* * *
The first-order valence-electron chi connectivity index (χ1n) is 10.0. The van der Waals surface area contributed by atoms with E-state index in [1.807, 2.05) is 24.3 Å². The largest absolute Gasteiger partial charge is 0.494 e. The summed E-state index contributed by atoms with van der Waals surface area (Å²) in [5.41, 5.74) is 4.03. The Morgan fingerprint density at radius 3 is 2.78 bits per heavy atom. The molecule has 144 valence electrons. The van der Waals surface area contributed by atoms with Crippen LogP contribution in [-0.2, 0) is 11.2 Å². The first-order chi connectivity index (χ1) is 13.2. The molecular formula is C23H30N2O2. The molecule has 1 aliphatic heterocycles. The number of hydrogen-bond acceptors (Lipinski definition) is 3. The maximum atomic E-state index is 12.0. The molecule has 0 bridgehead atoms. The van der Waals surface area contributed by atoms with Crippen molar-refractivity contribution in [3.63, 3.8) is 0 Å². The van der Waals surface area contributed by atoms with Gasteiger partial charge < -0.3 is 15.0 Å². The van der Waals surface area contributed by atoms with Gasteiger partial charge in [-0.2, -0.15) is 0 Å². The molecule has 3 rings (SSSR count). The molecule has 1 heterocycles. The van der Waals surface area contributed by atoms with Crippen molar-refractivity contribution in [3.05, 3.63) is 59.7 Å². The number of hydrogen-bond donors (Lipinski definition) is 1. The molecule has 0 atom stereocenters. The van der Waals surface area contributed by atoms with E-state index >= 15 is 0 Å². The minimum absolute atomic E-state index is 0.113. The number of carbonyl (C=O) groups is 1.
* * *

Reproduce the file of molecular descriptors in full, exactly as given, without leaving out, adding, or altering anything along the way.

The first-order valence-electron chi connectivity index (χ1n) is 10.0. The van der Waals surface area contributed by atoms with E-state index in [1.807, 2.05) is 24.3 Å². The largest absolute Gasteiger partial charge is 0.494 e. The summed E-state index contributed by atoms with van der Waals surface area (Å²) in [5.41, 5.74) is 4.03. The Morgan fingerprint density at radius 3 is 2.78 bits per heavy atom. The molecule has 144 valence electrons. The van der Waals surface area contributed by atoms with Crippen LogP contribution in [-0.2, 0) is 11.2 Å². The first-order chi connectivity index (χ1) is 13.2. The molecular formula is C23H30N2O2. The molecule has 1 aliphatic heterocycles. The number of hydrogen-bond acceptors (Lipinski definition) is 3. The maximum atomic E-state index is 12.0. The molecule has 0 bridgehead atoms. The van der Waals surface area contributed by atoms with Crippen molar-refractivity contribution in [3.63, 3.8) is 0 Å². The van der Waals surface area contributed by atoms with Gasteiger partial charge < -0.3 is 15.0 Å². The van der Waals surface area contributed by atoms with Gasteiger partial charge in [-0.2, -0.15) is 0 Å². The molecule has 3 rings (SSSR count). The molecule has 1 heterocycles. The van der Waals surface area contributed by atoms with Crippen molar-refractivity contribution in [3.05, 3.63) is 59.7 Å². The number of hydrogen-bond donors (Lipinski definition) is 1. The molecule has 0 atom stereocenters. The van der Waals surface area contributed by atoms with E-state index >= 15 is 0 Å². The minimum absolute atomic E-state index is 0.113. The number of carbonyl (C=O) groups is 1.